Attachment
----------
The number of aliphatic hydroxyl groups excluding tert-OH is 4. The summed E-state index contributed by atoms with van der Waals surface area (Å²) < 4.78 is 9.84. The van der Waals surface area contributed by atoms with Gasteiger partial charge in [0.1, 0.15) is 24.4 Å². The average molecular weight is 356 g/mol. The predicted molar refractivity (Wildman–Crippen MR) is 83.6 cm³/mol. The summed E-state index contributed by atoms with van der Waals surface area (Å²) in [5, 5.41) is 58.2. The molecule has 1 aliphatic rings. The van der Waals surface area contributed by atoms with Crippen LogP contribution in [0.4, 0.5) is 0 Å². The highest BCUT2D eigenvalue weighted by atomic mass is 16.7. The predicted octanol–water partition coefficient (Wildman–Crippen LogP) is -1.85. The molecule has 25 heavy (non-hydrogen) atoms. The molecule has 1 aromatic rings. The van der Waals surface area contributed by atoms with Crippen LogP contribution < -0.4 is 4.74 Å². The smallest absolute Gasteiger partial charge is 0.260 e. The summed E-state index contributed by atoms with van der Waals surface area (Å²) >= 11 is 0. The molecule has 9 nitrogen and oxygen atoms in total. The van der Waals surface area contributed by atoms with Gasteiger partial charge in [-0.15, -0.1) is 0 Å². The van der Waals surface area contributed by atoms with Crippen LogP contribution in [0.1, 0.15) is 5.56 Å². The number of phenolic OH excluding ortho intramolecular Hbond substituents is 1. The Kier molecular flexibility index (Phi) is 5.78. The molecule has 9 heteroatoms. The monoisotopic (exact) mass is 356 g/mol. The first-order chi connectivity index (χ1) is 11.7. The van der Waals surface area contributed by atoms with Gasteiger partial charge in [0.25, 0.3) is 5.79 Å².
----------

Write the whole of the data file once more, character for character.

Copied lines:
The number of aliphatic hydroxyl groups excluding tert-OH is 4. The summed E-state index contributed by atoms with van der Waals surface area (Å²) < 4.78 is 9.84. The van der Waals surface area contributed by atoms with Gasteiger partial charge in [0.1, 0.15) is 24.4 Å². The average molecular weight is 356 g/mol. The predicted molar refractivity (Wildman–Crippen MR) is 83.6 cm³/mol. The summed E-state index contributed by atoms with van der Waals surface area (Å²) in [5, 5.41) is 58.2. The molecule has 1 aliphatic rings. The van der Waals surface area contributed by atoms with Crippen LogP contribution in [0.4, 0.5) is 0 Å². The highest BCUT2D eigenvalue weighted by atomic mass is 16.7. The predicted octanol–water partition coefficient (Wildman–Crippen LogP) is -1.85. The molecule has 25 heavy (non-hydrogen) atoms. The molecule has 1 aromatic rings. The van der Waals surface area contributed by atoms with Crippen LogP contribution < -0.4 is 4.74 Å². The smallest absolute Gasteiger partial charge is 0.260 e. The summed E-state index contributed by atoms with van der Waals surface area (Å²) >= 11 is 0. The molecule has 9 nitrogen and oxygen atoms in total. The van der Waals surface area contributed by atoms with Gasteiger partial charge in [-0.15, -0.1) is 0 Å². The van der Waals surface area contributed by atoms with Crippen LogP contribution in [0.1, 0.15) is 5.56 Å². The number of phenolic OH excluding ortho intramolecular Hbond substituents is 1. The Kier molecular flexibility index (Phi) is 5.78. The molecule has 9 heteroatoms. The monoisotopic (exact) mass is 356 g/mol. The first-order chi connectivity index (χ1) is 11.7. The van der Waals surface area contributed by atoms with Gasteiger partial charge in [0.25, 0.3) is 5.79 Å².